Elon Musk, the anime-loving, real-life supervillain has just netted the biggest payday in human history. According to the Bloomberg Billionaires Index, the Tesla chief’s personal fortune swelled by a whopping USD$36.2 billion (AUD$48 billion) after Hertz Global Holdings Inc. placed an order for 100,000 Teslas. The announcement marked the largest one-day gain in the history of the Index, surpassing Chinese tycoon Zhong Shanshan’s USD$32 billion surge last year and skyrocketing Musk up the rich list. At last count, Elon Musk’s net worth is sitting around USD$288.6 billion, making him the most eligible bachelor in the world.
He wasn’t the only one to win out. As with most rich listers, Elon Musk’s net worth is heavily tied to the Tesla share price, with around two-thirds generated from the electric vehicle maker’s value. The Hertz order saw Tesla Inc. shares rise by 13%, pushing its market value past USD$1 trillion for the first time and joining the likes of Apple and Google in the four-comma club.
According to Hertz, the investment in Tesla will allow the car hire icon to offer the ‘largest EV rental fleet in North America and one of the largest in the world’. As part of the deal, customers will be able to rent a Tesla Model 3 at Hertz airport and neighbourhood locations across the US and Europe from November.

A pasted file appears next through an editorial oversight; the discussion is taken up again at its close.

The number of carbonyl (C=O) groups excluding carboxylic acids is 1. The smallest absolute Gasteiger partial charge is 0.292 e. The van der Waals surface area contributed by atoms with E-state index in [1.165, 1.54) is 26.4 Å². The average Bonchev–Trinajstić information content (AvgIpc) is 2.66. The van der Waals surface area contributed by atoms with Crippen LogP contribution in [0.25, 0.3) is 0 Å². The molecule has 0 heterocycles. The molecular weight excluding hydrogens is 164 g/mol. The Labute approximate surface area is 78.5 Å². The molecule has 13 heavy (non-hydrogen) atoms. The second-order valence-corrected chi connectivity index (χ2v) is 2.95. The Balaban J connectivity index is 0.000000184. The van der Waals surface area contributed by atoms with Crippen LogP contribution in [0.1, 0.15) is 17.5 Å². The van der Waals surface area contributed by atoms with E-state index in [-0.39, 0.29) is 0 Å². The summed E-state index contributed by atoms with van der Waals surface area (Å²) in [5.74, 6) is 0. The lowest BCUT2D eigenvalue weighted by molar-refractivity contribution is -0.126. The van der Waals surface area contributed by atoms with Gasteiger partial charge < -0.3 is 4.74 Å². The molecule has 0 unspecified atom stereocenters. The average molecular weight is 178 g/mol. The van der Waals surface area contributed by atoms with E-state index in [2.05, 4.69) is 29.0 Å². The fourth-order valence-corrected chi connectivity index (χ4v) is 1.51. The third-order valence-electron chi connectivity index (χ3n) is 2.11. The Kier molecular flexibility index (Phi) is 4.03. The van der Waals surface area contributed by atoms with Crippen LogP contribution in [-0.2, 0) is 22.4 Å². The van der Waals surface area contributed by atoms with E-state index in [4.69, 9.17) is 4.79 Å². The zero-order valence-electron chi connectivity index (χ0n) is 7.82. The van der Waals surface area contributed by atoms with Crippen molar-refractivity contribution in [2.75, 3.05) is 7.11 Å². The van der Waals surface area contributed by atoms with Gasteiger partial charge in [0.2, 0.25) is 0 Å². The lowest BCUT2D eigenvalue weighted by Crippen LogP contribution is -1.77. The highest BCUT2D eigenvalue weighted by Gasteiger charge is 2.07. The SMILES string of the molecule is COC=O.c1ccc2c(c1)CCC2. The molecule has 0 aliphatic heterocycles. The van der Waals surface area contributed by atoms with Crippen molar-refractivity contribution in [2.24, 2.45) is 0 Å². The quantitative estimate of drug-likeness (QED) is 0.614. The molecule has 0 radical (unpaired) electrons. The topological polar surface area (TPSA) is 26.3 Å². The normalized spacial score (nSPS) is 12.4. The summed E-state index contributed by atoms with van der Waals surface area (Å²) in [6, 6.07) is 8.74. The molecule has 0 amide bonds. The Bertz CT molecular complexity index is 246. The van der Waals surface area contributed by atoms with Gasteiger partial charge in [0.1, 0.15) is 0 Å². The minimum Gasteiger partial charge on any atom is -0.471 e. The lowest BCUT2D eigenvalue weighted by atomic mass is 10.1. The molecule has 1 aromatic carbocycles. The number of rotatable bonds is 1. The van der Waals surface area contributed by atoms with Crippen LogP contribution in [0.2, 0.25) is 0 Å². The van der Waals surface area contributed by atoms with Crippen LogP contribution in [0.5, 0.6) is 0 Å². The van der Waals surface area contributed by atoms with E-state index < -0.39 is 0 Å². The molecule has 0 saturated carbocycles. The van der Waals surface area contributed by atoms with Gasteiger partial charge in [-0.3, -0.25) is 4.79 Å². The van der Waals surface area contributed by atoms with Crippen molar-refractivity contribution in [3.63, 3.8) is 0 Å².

“Electric vehicles are now mainstream, and we’ve only just begun to see rising global demand and interest,” said Hertz interim CEO Mark Fields. “The new Hertz is going to lead the way as a mobility company, starting with the largest EV rental fleet in North America and a commitment to grow our EV fleet and provide the best rental and recharging experience for leisure and business customers around the world.”
For Musk, the dramatic surge in wealth sees him pull further away from other rich listers. According to the Bloomberg index, Musk is well ahead of Amazon.com Inc.’s Jeff Bezos who ranks second with USD$192.6 billion, but it could come with a caveat.
Democratic lawmakers, alongside President Joe Biden, are currently drawing up plans to tax unrealised gains of the very richest Americans. Bloomberg outlines that Senate Finance Committee Chair Ron Wyden, an Oregon Democrat, is laying out the billionaires’ income tax, aimed at those with $1 billion in assets, or three consecutive years of $100 million or more in income, something Musk is on track to achieve.
The Tesla CEO follows a similar pattern of wealth management utilised by many of the world’s uber elites. By tying his fortune to stocks, Musk is able to generate billions of dollars in paper wealth while holding very few liquid assets. In fact, company filings revealed that he receives no salary from Tesla and part of his stake is pledged as collateral for personal loans. The new legislation could see further tax implications for Musk, Bezos and co. Considering they’re blowing their money on trivial trips to the edge of space, that might not be such a bad thing.